Dying for the Promise of Perfection

Sun, surf, and surgery gone awry. Lisa Espinosa's real-life cautionary tale of overseas cosmetics surgery

WORTH THE RISK?

Despite the prevalence of botched overseas surgery, its popularity continues unabated due to low pricing and accessibility. Wendy Lewis, author of Plastic Makes Perfect: The Complete Cosmetic Beauty Guide and plastic surgery consultant with clients in the U.S., Europe, and South America, matches clients from various socioeconomic backgrounds with appropriate doctors. She insists there are a number of safe, domestic alternatives available to those with limited financial resources. “For example, visit doctors outside of large metropolitan cities or a board certified surgeon trained by a high profile surgeon and the cost is significantly lower,” explains Lewis.

But cheap surgery is only one component of why minority women are low- hanging fruit for offshore doctors. Fear of embarrassment and stigmatization combine to silence and disempower women. This creates the perfect storm, particularly deplorable within a segment of society most in need of vital information.

Many advertised packages offer surgery followed by beach trips, horseback riding, island hopping, and fun-filled adventures in the sun—an impossibility given the acute pain, discomfort, risk of infection, and need for healing time.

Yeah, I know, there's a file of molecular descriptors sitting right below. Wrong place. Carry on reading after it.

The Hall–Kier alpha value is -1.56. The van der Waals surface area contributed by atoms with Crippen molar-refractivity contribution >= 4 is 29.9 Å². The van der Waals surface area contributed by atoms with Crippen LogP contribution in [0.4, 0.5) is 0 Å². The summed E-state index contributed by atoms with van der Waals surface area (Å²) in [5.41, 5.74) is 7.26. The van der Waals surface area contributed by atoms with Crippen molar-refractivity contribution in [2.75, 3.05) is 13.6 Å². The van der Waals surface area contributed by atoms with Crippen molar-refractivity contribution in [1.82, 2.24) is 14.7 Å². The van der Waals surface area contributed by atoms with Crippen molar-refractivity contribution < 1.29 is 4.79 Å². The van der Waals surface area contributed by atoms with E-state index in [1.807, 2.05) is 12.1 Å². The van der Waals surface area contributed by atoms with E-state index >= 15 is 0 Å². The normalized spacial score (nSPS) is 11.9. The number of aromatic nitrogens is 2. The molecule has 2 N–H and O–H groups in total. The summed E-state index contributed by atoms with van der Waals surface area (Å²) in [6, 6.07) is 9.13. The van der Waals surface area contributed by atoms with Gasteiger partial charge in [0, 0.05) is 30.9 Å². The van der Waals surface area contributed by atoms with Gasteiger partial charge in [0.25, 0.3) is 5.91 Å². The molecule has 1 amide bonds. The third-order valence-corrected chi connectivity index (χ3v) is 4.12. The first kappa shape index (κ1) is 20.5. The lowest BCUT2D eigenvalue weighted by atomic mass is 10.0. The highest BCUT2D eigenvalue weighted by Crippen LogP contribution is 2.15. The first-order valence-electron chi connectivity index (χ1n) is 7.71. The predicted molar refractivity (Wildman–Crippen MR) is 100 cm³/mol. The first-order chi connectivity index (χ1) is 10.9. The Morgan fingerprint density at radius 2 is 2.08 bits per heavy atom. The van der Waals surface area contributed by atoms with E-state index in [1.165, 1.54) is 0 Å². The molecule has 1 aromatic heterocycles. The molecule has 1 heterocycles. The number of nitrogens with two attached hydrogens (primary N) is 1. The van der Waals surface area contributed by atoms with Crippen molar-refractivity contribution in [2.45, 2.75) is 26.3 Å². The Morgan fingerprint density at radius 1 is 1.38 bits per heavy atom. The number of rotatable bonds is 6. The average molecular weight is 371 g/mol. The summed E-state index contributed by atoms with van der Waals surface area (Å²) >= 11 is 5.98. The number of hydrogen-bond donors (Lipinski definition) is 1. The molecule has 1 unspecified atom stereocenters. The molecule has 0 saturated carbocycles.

Because of the relative ease in which plastic surgery is portrayed on reality shows, many potential patients hold unrealistic expectations about achieving physical perfection in an abbreviated time period and are unaware of the complexity of the procedures.

Watts says, “The media has given the public pseudo- empowerment to make decisions about which they are neither informed nor educated. It’s a tremendous disservice, and doctors must draw the line and not allow themselves to be talked into procedures they know are unsafe.”

NO SHORTCUTS

Although rare, botched cosmetic surgery also happens on U.S. soil.  According to a 2004 ASPS study, serious complications occur in one in 298 cases and death occurs in one in 51,429 cases in the U.S.

Dr. Julius Few, director of The Few Institute for Aesthetic Surgery in Chicago and a frequent medical contributor on CNN and 20/20, lauds the expertise of many credentialed foreign doctors. Still he stresses that offshore plastic surgery is potentially dangerous. “The laws and regulations in these countries are much less stringent and there is no governing board or recourse for the patient if the surgery goes wrong.” Few adds, “Plastic surgery is major surgery. Having an extreme makeover abroad and then sitting on a plane for several hours poses life threatening consequences.”

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